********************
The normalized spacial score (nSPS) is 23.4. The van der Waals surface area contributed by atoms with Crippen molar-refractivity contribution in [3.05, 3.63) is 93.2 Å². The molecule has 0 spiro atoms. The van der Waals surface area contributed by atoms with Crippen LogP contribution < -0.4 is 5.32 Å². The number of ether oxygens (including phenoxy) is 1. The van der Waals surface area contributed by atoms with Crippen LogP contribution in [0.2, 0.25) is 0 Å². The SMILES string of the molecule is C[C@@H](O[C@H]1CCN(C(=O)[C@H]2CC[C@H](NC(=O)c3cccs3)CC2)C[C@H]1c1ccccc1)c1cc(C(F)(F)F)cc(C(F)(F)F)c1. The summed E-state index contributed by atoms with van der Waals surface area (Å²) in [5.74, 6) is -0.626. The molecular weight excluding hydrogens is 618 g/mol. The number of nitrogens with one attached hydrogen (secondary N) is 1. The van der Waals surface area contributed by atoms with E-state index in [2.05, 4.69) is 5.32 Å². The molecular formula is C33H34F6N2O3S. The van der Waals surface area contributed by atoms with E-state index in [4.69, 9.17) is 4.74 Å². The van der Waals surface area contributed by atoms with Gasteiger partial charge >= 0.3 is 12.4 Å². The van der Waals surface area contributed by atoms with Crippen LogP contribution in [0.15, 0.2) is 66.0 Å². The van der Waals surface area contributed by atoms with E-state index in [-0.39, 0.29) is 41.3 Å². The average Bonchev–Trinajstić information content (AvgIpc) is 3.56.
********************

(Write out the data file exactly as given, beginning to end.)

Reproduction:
The normalized spacial score (nSPS) is 23.4. The van der Waals surface area contributed by atoms with Crippen molar-refractivity contribution in [3.05, 3.63) is 93.2 Å². The molecule has 0 spiro atoms. The van der Waals surface area contributed by atoms with Crippen LogP contribution < -0.4 is 5.32 Å². The number of ether oxygens (including phenoxy) is 1. The van der Waals surface area contributed by atoms with Crippen LogP contribution in [0.2, 0.25) is 0 Å². The SMILES string of the molecule is C[C@@H](O[C@H]1CCN(C(=O)[C@H]2CC[C@H](NC(=O)c3cccs3)CC2)C[C@H]1c1ccccc1)c1cc(C(F)(F)F)cc(C(F)(F)F)c1. The summed E-state index contributed by atoms with van der Waals surface area (Å²) in [5.74, 6) is -0.626. The molecular weight excluding hydrogens is 618 g/mol. The number of nitrogens with one attached hydrogen (secondary N) is 1. The van der Waals surface area contributed by atoms with E-state index in [2.05, 4.69) is 5.32 Å². The molecular formula is C33H34F6N2O3S. The van der Waals surface area contributed by atoms with E-state index in [4.69, 9.17) is 4.74 Å². The van der Waals surface area contributed by atoms with Gasteiger partial charge >= 0.3 is 12.4 Å². The van der Waals surface area contributed by atoms with Crippen LogP contribution in [0.15, 0.2) is 66.0 Å². The van der Waals surface area contributed by atoms with E-state index in [-0.39, 0.29) is 41.3 Å². The average Bonchev–Trinajstić information content (AvgIpc) is 3.56.